With some exceptions, many of our “regulars” were unable to attend this one. Someone who was able to attend was—with his wife—Pete and my high school theatre director, Steve Kelsey.

My initial reactions upon him entering the theatre were both, “Wow, excellent!” and “GAH!” “Wow, excellent!” because it was great seeing him and Priscilla and I was very touched that they came all the way from South Carolina to see our silliness, and “GAH!” because…well…we want them to have a positive impression of us.

I had to warn Steve that if they were expecting to see a fully rehearsed, tightly scripted and directed play, they were going to be sorely disappointed. “Think of this as one of our high school sketch comedy shows…only more unprofessional.”

I’m guessing we didn’t disappoint.

At any rate, as for how Steve found out about the show? He found out from reading Jamespeak. Who knew?

* * *

So that was Saturday.

On Sunday, Pete, Patrick and I went to see some staged readings presented by this new theatre company, Wild Child. And one of the scripts being read was “The Attempt,” by yours truly.

Earlier last week at a reading I ran into another playwright I know very peripherally (Jason Parker Green) who happened to be looking for short scripts. The next day, I sent him three (“The Attempt,” “Jiffy Squid” and the 10-minute Miss Tyler monologue from Monkeys). He chose “The Attempt,” which was read on Sunday along with 6 other scripts (two from Mr. Green, two from Mac Rogers and two from a playwright named Robert Steager).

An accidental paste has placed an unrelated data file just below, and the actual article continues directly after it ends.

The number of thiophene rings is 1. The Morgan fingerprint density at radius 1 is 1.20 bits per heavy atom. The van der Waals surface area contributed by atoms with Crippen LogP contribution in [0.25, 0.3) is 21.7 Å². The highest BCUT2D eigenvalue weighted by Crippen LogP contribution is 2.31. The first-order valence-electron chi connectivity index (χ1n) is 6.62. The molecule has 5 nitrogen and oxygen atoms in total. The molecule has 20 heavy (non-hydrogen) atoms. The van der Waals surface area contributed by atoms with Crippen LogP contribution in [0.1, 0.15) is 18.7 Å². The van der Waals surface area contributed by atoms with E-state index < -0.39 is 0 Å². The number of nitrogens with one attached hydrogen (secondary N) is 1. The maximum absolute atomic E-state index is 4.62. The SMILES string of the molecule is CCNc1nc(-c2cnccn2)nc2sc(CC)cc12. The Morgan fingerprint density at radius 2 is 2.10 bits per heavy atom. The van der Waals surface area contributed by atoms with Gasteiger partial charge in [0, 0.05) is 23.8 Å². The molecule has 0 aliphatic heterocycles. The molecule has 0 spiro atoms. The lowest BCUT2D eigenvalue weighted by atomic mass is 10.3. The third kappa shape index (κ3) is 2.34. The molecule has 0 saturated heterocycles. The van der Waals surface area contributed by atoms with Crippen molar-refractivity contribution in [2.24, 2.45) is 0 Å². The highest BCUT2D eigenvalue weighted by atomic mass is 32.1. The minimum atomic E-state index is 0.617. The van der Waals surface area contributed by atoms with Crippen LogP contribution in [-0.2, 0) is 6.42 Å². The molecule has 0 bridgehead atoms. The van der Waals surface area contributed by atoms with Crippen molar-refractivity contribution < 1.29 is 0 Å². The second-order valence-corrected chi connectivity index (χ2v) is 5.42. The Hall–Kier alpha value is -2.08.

It was a blast.

All of the plays were fun. I was of course terrified that mine would stand out as the shitty one, but that didn’t seem to be the case. The actors did an excellent job and the audience laughed.

It was a huge relief (HUGE relief) to see actors reading a script of mine without me having to worry about finding a space, spending money, publicizing or roping in favors from friends for potential audience members. Not only that, but it was super-fun to hear one of my plays being read by two actors I had never met before that night (and wonderful to see that it went over well with the audience).

It also made me feel better about the idea of submitting my scripts to other groups, since for the longest time it’s always ended up being some sort of scam (scam in that, in previous cases, I wouldn’t be rejected, but I’d be given a weird runaround from the group,* or they would fold, or otherwise not be able to get/keep their proverbial “shit together” to mount a production or even a reading).

Going from being Persona Non Grata to an Acceptable Member of Society within a 24-hour period is really nothing new to this bizarre underground shtick.

There are times I have to admit to myself that being a self-producing Off-off-Broadway playwright is just plain weird.

Offending and pleasing people
within the span of 24 hours,

James “Whiplash” Comtois

September 22, 2005

*By “runaround,” I mean there have been more than a few times where I’ve been told that the group was definitely staging the show, then I receive word that the group has folded, or abandoned the project, then I received word from another person even later that the project hadn’t been abandoned, but they went with another script. After this happening a number of times, whenever I’ve been asked for scripts of mine from other people or companies, my initial thought is that it’s a scam that leads nowhere.